I'm a big fan of random tables. Assuming I curate the table correctly, a random table brings a feeling of exciting realness to the flow of a game - they ensure I'm not just writing a fantasy novel in front of my players.
However, during a game, I can only have so many *things* in front of me. I'm always thinking, "Wait, I know I have a d100 list of books around here, where did I put the Dungeon Alphabet?" In practice, I've become frustrated with how many good tables I know I own vs how many good tables I can bring to hand easily.
I'm trying to solve this problem with technology. I started experimenting with Perchance.
If you're looking for a random encounter table to use for your next MERP game, voila! You can stop here.
If you're curious about the individual entries (there are hundreds), you can check out the generator on Perchance and click "edit." They are mostly stolen from d4caltrops and glassbirdgames, but curated to ensure a pure Tolkienian aesthetic.
If you're interested in the "theory" of my random encounter designs, read on!
Making random encounters
|Art by Alan Lee|
In Walking Holiday, I laid out the basic procedure that I use: wandering encounters are combined with static, landmark encounters to create the scene the players find when they travel to a new location. Wandering encounters are basically Necropraxis's Overloaded Encounter Die. (Schwew, that's a lot of references.)
Consider the troll scene in The Hobbit. This is actually a super gameable scene. The trolls all have names - they're not just Troll 1, Troll 2, and Troll 3. They are a strong enemy that has treasure, but must be fought or dealt with through stealth. They can be negotiated with somewhat - they even argue about whether to let Bilbo go at first. They have an obvious weakness to be exploited.
Would that every encounter on a random table was so rich with possibility.
For the wandering encounters in this generator, there are four possible types:
- Curiosity: These are basically "nothing happens," but framed to give context and flavor to the environment.
- Sign: These are hints at hazards or monsters that live in this area. Because there are only about a dozen of these, these programmatically happen only about half as frequently as other encounter types.
- Travel Event: These are scenes that provide open-ended problems to avoid a hazard or gain some reward. There are about twenty of these.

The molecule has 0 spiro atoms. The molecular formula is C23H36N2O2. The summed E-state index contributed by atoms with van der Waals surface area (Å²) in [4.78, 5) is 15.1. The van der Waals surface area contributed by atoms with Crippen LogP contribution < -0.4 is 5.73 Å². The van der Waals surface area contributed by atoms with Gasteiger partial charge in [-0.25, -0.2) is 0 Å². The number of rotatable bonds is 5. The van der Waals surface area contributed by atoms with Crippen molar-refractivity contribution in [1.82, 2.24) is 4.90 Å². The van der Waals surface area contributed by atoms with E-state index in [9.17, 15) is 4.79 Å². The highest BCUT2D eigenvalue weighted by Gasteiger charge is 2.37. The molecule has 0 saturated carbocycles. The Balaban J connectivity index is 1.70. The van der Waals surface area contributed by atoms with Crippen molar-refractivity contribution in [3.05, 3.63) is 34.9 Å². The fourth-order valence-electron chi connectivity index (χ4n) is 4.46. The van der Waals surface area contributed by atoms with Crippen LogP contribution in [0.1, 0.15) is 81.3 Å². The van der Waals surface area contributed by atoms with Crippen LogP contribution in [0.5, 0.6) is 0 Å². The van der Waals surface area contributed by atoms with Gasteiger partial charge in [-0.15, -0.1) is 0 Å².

- Encounters: These are scenes with friendly or unfriendly NPCs. There are hundreds of these.
Each time an encounter is rolled, it is marked off of the list. Your generator won't give you that result again until you refresh the page.
For Encounters, it's vital that these are never framed as "1d4 red dragons." Some random tables try to randomly provide activities for the monsters and this can sometimes produce weird results like "3 skeletons are dancing." Luckily, d4caltrops provides lots of inspiration here as they have d100 monster activities for each creature in the Monster Manual (including interesting variations on only barely different monsters - such as pirates vs buccaneers).
Encounters should be a mix of both friendly and non-friendly NPCs. Moreover, almost no entry is "1d4 starving wolves attack." Almost everything can be talked to, almost everything can be handled outside of combat.
The generator is doing a lot of work here. Each monster is assigned a type (hill troll vs stone troll), an appropriate number, and an activity based on the time of day. Friendly NPCs are given names. Trolls occur frequently (it's a region called the Trollshaws after all) but only occur at night.
This generator was made as an experiment. If I was going to spend more time on it, I'd probably bake a weather hex flower into it and give the unfriendly NPCs names as well.
Anyway, I hope there's something worthwhile here for you!